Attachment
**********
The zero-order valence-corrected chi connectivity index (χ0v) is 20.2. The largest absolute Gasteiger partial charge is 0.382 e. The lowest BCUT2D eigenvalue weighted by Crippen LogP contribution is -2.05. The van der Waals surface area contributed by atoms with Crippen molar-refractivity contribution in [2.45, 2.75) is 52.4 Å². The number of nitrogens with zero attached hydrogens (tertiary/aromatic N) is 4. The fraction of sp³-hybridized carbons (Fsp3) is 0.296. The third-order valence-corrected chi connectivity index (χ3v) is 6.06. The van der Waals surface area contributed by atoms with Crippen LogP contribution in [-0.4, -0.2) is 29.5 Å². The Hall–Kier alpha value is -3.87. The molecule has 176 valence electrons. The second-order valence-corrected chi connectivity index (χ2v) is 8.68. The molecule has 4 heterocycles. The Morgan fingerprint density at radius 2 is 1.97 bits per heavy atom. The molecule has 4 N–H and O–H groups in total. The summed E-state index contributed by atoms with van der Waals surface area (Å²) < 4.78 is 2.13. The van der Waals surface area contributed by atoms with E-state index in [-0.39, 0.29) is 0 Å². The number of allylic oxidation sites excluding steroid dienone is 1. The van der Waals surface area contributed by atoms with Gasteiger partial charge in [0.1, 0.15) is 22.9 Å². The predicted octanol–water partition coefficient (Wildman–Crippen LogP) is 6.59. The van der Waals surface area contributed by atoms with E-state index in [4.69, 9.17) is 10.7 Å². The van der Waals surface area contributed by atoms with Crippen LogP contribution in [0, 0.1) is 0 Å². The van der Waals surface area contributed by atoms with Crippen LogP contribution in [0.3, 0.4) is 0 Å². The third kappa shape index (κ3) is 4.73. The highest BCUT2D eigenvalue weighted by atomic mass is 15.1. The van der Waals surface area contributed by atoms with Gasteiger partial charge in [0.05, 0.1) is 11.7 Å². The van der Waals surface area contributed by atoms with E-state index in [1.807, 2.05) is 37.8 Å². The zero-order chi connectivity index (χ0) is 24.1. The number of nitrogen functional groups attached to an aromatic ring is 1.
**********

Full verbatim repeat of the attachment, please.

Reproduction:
The zero-order valence-corrected chi connectivity index (χ0v) is 20.2. The largest absolute Gasteiger partial charge is 0.382 e. The lowest BCUT2D eigenvalue weighted by Crippen LogP contribution is -2.05. The van der Waals surface area contributed by atoms with Crippen molar-refractivity contribution in [2.45, 2.75) is 52.4 Å². The number of nitrogens with zero attached hydrogens (tertiary/aromatic N) is 4. The fraction of sp³-hybridized carbons (Fsp3) is 0.296. The third-order valence-corrected chi connectivity index (χ3v) is 6.06. The van der Waals surface area contributed by atoms with Crippen LogP contribution in [-0.4, -0.2) is 29.5 Å². The Hall–Kier alpha value is -3.87. The molecule has 176 valence electrons. The second-order valence-corrected chi connectivity index (χ2v) is 8.68. The molecule has 4 heterocycles. The Morgan fingerprint density at radius 2 is 1.97 bits per heavy atom. The molecule has 4 N–H and O–H groups in total. The summed E-state index contributed by atoms with van der Waals surface area (Å²) < 4.78 is 2.13. The van der Waals surface area contributed by atoms with E-state index in [-0.39, 0.29) is 0 Å². The number of allylic oxidation sites excluding steroid dienone is 1. The van der Waals surface area contributed by atoms with Gasteiger partial charge in [0.1, 0.15) is 22.9 Å². The predicted octanol–water partition coefficient (Wildman–Crippen LogP) is 6.59. The van der Waals surface area contributed by atoms with E-state index in [4.69, 9.17) is 10.7 Å². The van der Waals surface area contributed by atoms with Crippen LogP contribution in [0, 0.1) is 0 Å². The van der Waals surface area contributed by atoms with Crippen LogP contribution in [0.3, 0.4) is 0 Å². The third kappa shape index (κ3) is 4.73. The highest BCUT2D eigenvalue weighted by atomic mass is 15.1. The van der Waals surface area contributed by atoms with Gasteiger partial charge in [0.05, 0.1) is 11.7 Å². The van der Waals surface area contributed by atoms with E-state index in [1.807, 2.05) is 37.8 Å². The zero-order chi connectivity index (χ0) is 24.1. The number of nitrogen functional groups attached to an aromatic ring is 1.